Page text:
This section of the novel begins in a very private way. Chapter Twenty-Six. Miles trades with Pansing, a Cambodian restaurant owner, refuses to be tricked out of money by B. J. a rather unscrupulous buyer of marine life and watches an entire baseball match with his father. He takes Angie to see the miracle of baby squid being born and, at the very end of the Chapter on September 1st, his father measures his height and Miles has grown – nine-sixteenth of an inch. (Miles confides in the final chapyer that he was destined to grow ten inches in the next twelve months.
Chapters Twenty-Seven and Twenty-Eight are concerned with the BioBlitz, the twenty-four census of marine life that is conducted by scientists and volunteers. There are many volunteers from Olympia who seem to have been galvanized by all the media publicity surrounding the bay. There are a host of truly amazing discoveries about the unexpected species that are fond in the day. However, during Professor Kramer’s concluding speech to all the assembled scientists and volunteers, the media’s attention is drawn to man who claims the mud in the bay has restored the hearing in his left ear. Miles attempts to phone his mother at the end of Chapter Twenty-Eight, keen to tell all the news of the BioBlitz. His father had been certain that Miles’s mother would come to the bay that day to witness the BIoBlitz, but his mother is in Chicago which seems to widen the gulf between them. The high tide that Florence predicted for September 8th duly arrives and draws crowd’s of people amazed at nature’s power. Miles finds Florence dead – she has taken an overdose of sleeping pills, but Mils hides the evidence of this. At the start of Chapter Thirty Miles meets up with Angie who gives him a passionate hug, which, because it overseen by a TV crew, leads Miles and Angie to take a trip in her father’s canoe. This is a momentous moment for Miles: Angie drifts off to sleep with her head in Miles’s lap. She is on a new prescribed medication which has made her calmer and she tells Miles (before she sleeps), “The ocean will wait for you, Miles,… and so will I.” (245)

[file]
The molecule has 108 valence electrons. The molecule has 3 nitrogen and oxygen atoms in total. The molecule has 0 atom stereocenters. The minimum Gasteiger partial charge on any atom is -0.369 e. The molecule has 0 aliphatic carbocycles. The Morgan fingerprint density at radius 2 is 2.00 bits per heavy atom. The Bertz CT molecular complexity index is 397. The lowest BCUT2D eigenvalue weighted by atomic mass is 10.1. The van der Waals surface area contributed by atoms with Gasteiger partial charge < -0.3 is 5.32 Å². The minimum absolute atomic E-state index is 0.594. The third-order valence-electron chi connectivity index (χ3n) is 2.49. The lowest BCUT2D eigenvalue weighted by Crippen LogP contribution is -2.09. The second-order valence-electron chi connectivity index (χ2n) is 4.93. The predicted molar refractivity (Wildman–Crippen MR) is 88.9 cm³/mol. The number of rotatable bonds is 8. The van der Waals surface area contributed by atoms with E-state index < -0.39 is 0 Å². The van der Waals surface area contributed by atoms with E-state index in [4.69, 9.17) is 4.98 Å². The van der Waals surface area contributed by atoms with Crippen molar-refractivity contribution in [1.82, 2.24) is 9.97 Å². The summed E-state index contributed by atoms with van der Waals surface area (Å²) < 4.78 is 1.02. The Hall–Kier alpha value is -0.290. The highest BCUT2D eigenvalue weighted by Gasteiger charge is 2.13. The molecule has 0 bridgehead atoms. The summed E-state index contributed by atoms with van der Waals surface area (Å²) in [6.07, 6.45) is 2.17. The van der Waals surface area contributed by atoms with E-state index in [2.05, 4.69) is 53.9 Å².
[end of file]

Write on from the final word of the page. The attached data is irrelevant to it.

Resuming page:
Miles tells us in the months to come scientists came up with an explanation for the presence of all the unusual specimens found in the bay that summer, but there is no answer to the crucial question. How did Florence accurately predict the date of the highest tide for fifty years?
This novel is full of knowledge about the sea and serves as a warning that we should treat the world’s oceans better and never cease to be amazed at the secrets they hold, but it is also a novel about growing up and, in some ways, the most important thing in the novel is the relationship between Miles and Angie – which reaches a sort of peace i the final canoe trip together.